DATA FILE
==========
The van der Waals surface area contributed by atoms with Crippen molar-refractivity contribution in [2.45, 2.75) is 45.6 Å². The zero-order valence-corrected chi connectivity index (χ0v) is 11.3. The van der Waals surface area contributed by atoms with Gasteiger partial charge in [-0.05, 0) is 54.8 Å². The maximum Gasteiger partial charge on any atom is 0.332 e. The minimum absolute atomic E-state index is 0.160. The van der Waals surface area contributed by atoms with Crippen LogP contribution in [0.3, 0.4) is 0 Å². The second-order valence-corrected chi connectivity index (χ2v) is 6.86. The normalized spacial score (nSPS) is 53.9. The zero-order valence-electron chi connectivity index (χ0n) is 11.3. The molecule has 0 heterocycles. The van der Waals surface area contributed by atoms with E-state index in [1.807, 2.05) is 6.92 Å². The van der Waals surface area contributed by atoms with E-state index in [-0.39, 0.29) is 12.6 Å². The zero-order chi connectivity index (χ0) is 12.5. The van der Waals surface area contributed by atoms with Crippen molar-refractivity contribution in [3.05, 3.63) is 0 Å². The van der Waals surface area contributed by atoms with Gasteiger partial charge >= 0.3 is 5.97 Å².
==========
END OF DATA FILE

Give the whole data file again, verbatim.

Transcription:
The van der Waals surface area contributed by atoms with Crippen molar-refractivity contribution in [2.45, 2.75) is 45.6 Å². The zero-order valence-corrected chi connectivity index (χ0v) is 11.3. The van der Waals surface area contributed by atoms with Gasteiger partial charge in [-0.05, 0) is 54.8 Å². The maximum Gasteiger partial charge on any atom is 0.332 e. The minimum absolute atomic E-state index is 0.160. The van der Waals surface area contributed by atoms with Crippen LogP contribution in [0.3, 0.4) is 0 Å². The second-order valence-corrected chi connectivity index (χ2v) is 6.86. The normalized spacial score (nSPS) is 53.9. The zero-order valence-electron chi connectivity index (χ0n) is 11.3. The molecule has 0 heterocycles. The van der Waals surface area contributed by atoms with E-state index in [1.807, 2.05) is 6.92 Å². The van der Waals surface area contributed by atoms with E-state index in [-0.39, 0.29) is 12.6 Å². The zero-order chi connectivity index (χ0) is 12.5. The van der Waals surface area contributed by atoms with Crippen molar-refractivity contribution in [3.05, 3.63) is 0 Å². The van der Waals surface area contributed by atoms with Gasteiger partial charge >= 0.3 is 5.97 Å².